Twitter officials are in Washington, D.C. today as the social media service takes its turn under congressional scrutiny over social media’s role in Russia’s alleged attempts to influence U.S. voters ahead of the 2016 election.
Officials from the company are meeting with members of the Senate Intelligence Committee to discuss how Russian-linked Twitter accounts might have tried to influence last year’s presidential election by posing as Americans, spreading misinformation, and also using “bot” accounts to post automated messages promoting stories covering Democratic party emails obtained by Russian hackers. As The New York Times reported on Thursday, Russia’s alleged influence campaign during the 2016 election might have depended even more on Twitter as a social media platform than its rival, Facebook.
Facebook just recently said it would provide details to Congress on the ads the social networking giant sold to Russian operatives in the lead-up to last year’s election, and the Senate Intelligence Committee will also look to speak soon with Facebook officials about the spread of bot accounts and fake news on the service. In a live announcement, Facebook CEO Mark Zuckerberg said he would share with Congress the thousands of “dark posts” from the Russian ad-buyers’ accounts in order to provide more transparency and also to shed some light on how Russian operatives might have worked to influence U.S. voters. (The move also came after Robert Mueller, the Russia investigation’s special prosecutor, executed a search warrant that would give him a look at Facebook’s ad sales.)
Congress has also reached out to Google asking that executives at the online search giant come to Capitol Hill before Nov. 1 to discuss Russian interference. Google said earlier this month that it has no evidence of Russian propaganda on its own advertising platforms.
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While the debate still rages over just how much, if at all, Russia’s campaign might have boosted Donald Trump’s chances at winning the White House, Politico reported that Russian-linked Facebook ads supported Hillary Clinton’s Democratic challenger, Bernie Sanders, and Green Party candidate Jill Stein, as well as Trump’s own campaign. And social media posts originating in Russia reportedly continue to pop up on Facebook and Twitter, along with other services, featuring inflammatory messages related to various controversial current topics, including the debate over protesting NFL players.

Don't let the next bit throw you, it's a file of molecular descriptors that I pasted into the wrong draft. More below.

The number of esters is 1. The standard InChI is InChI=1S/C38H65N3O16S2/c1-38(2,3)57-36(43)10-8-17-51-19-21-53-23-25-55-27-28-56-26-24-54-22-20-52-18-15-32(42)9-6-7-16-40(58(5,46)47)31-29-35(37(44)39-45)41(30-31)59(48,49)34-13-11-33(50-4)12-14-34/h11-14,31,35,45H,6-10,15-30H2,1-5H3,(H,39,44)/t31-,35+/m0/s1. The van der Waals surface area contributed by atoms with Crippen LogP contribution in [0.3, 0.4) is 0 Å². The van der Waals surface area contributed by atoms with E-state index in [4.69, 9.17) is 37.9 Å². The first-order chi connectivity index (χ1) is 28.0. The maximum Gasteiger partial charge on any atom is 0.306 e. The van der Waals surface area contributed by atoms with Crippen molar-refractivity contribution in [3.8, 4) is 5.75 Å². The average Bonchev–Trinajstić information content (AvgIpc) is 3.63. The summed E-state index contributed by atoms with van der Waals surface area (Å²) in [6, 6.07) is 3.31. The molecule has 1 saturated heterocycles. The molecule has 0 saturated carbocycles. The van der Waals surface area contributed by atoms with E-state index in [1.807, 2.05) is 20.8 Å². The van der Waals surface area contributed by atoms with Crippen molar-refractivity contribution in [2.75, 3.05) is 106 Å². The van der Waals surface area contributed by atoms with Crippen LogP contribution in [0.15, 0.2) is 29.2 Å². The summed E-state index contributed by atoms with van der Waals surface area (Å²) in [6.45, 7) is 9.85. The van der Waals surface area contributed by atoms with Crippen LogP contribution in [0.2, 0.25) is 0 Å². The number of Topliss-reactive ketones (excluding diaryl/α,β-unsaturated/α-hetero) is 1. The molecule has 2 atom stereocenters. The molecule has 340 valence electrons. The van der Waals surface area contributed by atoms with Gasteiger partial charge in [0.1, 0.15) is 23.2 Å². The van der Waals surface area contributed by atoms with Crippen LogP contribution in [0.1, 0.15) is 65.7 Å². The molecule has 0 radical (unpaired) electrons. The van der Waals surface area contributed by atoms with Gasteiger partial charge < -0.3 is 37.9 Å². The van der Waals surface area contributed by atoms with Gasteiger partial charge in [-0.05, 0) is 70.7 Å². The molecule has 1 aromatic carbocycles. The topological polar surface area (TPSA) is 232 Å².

For the most part, Twitter (twtr) has been silent on the matter of Russian influence via social media, which has earned the company some criticism. Now, federal lawmakers are keen on learning more about how Twitter, Facebook (fb), and Google (googl) go about selling political ads, with many calling for those companies to face the same sort of transparency rules placed upon other media companies—such as TV and radio broadcasters—especially considering growing reach of social media. Google and other online ad sellers (including Facebook and Twitter) have also faced criticism for selling ads targeting people who search for racist terms.
Meanwhile, as Twitter meets with Congress, the company also remains under fire from critics who feel that the president’s use of the platform could be dangerous, particularly as Trump posts inflammatory messages that can be interpreted as threats to enemy states such as North Korea. Earlier this week, Twitter’s global public policy team defended the service’s policy to allow Trump to tweet messages that might otherwise violate the company’s terms of service, calling the president’s tweets “newsworthy.”
The company also continues to face criticism over the effectiveness of its efforts to weed out fake users (unlike Facebook, you don’t need to give your real name to sign up for a Twitter account) and to curb online harassment.